October 24, 2013
A photo essay from the week of September 11, 2013 in Chile, marking the 40th anniversary of the overthrow of Salvador Allende’s Popular Unity government by a U.S.-backed military coup (Part 2).
October 23, 2013
It has been almost four years since Haiti was hit by the 7.0 earthquake which left over 100,000 dead and an estimated 1.5 million people homeless. For the 278,000 internally displaced people who currently remain in the tent camps, they have been living an extremely precarious existence without access to the most basic services, and they are constantly under the threats of exposure to cholera and forced evictions.
October 16, 2013
While it is still early in the process, it appears that Grenada is embarking on a hopeful quest to restructure its debt without undertaking the traditional demands of significant cuts to public sector budgets and widespread privatization programs. What makes Grenada’s position important is that the government has not been negotiating with the IMF in the traditional antidemocratic manner. Instead, the people are playing a crucial role in this consulation.
October 15, 2013
On October 10, a binational march took place along the U.S.-Mexico boundary in Ambos Nogales to commemorate the murder of José Antonio Elena Rodríguez by the U.S. Border Patrol one year ago.
October 10, 2013
A photo essay from the week of September 11, 2013 in Chile, marking the 40th anniversary of the overthrow of Salvador Allende's Popular Unity government by a US-backed military coup (Part 1 of 2).
October 9, 2013
U.S. imperialist policy is shifting toward surgical military operations, a shift that tends to perpetuate violence without addressing its root causes. This has become apparent in Colombia, a country that is attempting to negotiate a peaceful end to its almost 50 years of civil war.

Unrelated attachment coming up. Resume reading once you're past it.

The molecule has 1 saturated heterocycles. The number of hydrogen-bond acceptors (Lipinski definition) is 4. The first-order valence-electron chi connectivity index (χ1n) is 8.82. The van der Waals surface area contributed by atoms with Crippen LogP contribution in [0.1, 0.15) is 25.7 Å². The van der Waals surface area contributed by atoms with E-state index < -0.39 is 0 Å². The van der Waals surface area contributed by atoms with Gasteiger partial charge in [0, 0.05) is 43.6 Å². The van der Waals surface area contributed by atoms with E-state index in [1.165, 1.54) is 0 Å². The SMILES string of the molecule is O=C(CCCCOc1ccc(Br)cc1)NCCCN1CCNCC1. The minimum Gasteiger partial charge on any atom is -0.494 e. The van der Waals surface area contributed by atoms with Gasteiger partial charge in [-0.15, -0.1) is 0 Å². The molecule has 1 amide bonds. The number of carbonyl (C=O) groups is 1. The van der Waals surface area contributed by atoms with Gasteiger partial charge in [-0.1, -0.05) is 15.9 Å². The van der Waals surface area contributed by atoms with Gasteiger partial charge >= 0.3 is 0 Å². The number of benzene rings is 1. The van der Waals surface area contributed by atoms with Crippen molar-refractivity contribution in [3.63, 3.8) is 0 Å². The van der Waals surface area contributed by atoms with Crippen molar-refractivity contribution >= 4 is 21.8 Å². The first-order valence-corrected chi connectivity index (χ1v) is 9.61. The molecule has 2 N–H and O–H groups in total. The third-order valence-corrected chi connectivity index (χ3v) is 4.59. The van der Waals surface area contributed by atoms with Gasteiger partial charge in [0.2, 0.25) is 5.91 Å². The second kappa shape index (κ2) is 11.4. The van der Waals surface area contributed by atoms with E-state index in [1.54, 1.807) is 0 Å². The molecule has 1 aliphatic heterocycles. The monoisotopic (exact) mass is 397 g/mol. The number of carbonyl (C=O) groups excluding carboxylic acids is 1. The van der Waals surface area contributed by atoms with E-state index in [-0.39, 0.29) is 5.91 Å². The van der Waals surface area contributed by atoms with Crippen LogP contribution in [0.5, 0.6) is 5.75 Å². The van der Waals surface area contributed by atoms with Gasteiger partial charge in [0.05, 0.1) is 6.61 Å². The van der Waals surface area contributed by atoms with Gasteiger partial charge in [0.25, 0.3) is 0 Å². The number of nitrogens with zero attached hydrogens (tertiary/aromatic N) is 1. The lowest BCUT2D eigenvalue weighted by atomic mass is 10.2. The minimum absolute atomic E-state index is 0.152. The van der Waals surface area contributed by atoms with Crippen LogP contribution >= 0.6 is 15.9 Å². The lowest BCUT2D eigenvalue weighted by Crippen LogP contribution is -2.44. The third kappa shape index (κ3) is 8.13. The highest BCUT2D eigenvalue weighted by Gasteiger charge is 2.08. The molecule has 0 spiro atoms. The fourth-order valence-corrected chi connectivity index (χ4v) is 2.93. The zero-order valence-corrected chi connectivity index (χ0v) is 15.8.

October 3, 2013
The recent decision by the Dominican Republic to retroactively revoke the citizenship of an estimated 300,000 Dominicans of Haitian descent raises numerous legal, moral, and humanitarian concerns. This reactionary decision is founded on the combination of a troubling culture of anti-Haitian racism and a downplay of the Dominican Republic's continued demand of migrant labour in its agricultural, construction, and tourist industries.
September 30, 2013
Reflections on events in Chile marking the 40th anniversary of the overthrow of Salvador Allende's Popular Unity government, from an eyewitness to the commemoration.
September 27, 2013
This October will mark the 25th anniversary of the battle of Cuito Cuanavale – what Isaac Saney has called “Africa’s Stalingrad” due to its central role in striking a fatal blow against the occupation of South West Africa (now Namibia) and kick-starting negotiations with the African National Congress which would soon put an end to the rule of the racist apartheid system in South Africa.